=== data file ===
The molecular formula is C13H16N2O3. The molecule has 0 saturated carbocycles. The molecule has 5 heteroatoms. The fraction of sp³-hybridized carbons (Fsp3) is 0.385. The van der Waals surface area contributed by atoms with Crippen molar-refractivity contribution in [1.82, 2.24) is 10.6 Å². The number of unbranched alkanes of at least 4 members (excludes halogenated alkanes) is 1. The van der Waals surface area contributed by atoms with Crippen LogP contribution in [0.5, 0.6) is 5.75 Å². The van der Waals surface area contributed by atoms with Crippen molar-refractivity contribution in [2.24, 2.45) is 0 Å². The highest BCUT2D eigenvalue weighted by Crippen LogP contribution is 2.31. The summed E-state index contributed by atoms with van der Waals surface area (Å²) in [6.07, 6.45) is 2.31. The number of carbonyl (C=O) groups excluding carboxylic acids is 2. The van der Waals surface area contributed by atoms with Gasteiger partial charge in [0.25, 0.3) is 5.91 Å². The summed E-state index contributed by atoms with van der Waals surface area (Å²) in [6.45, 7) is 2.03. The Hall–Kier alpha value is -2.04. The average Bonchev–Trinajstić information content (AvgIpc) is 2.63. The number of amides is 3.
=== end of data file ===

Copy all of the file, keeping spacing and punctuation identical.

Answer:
The molecular formula is C13H16N2O3. The molecule has 0 saturated carbocycles. The molecule has 5 heteroatoms. The fraction of sp³-hybridized carbons (Fsp3) is 0.385. The van der Waals surface area contributed by atoms with Crippen molar-refractivity contribution in [1.82, 2.24) is 10.6 Å². The number of unbranched alkanes of at least 4 members (excludes halogenated alkanes) is 1. The van der Waals surface area contributed by atoms with Crippen LogP contribution in [0.5, 0.6) is 5.75 Å². The van der Waals surface area contributed by atoms with Crippen molar-refractivity contribution in [2.24, 2.45) is 0 Å². The highest BCUT2D eigenvalue weighted by Crippen LogP contribution is 2.31. The summed E-state index contributed by atoms with van der Waals surface area (Å²) in [6.07, 6.45) is 2.31. The number of carbonyl (C=O) groups excluding carboxylic acids is 2. The van der Waals surface area contributed by atoms with Gasteiger partial charge in [0.25, 0.3) is 5.91 Å². The summed E-state index contributed by atoms with van der Waals surface area (Å²) in [6.45, 7) is 2.03. The Hall–Kier alpha value is -2.04. The average Bonchev–Trinajstić information content (AvgIpc) is 2.63. The number of amides is 3.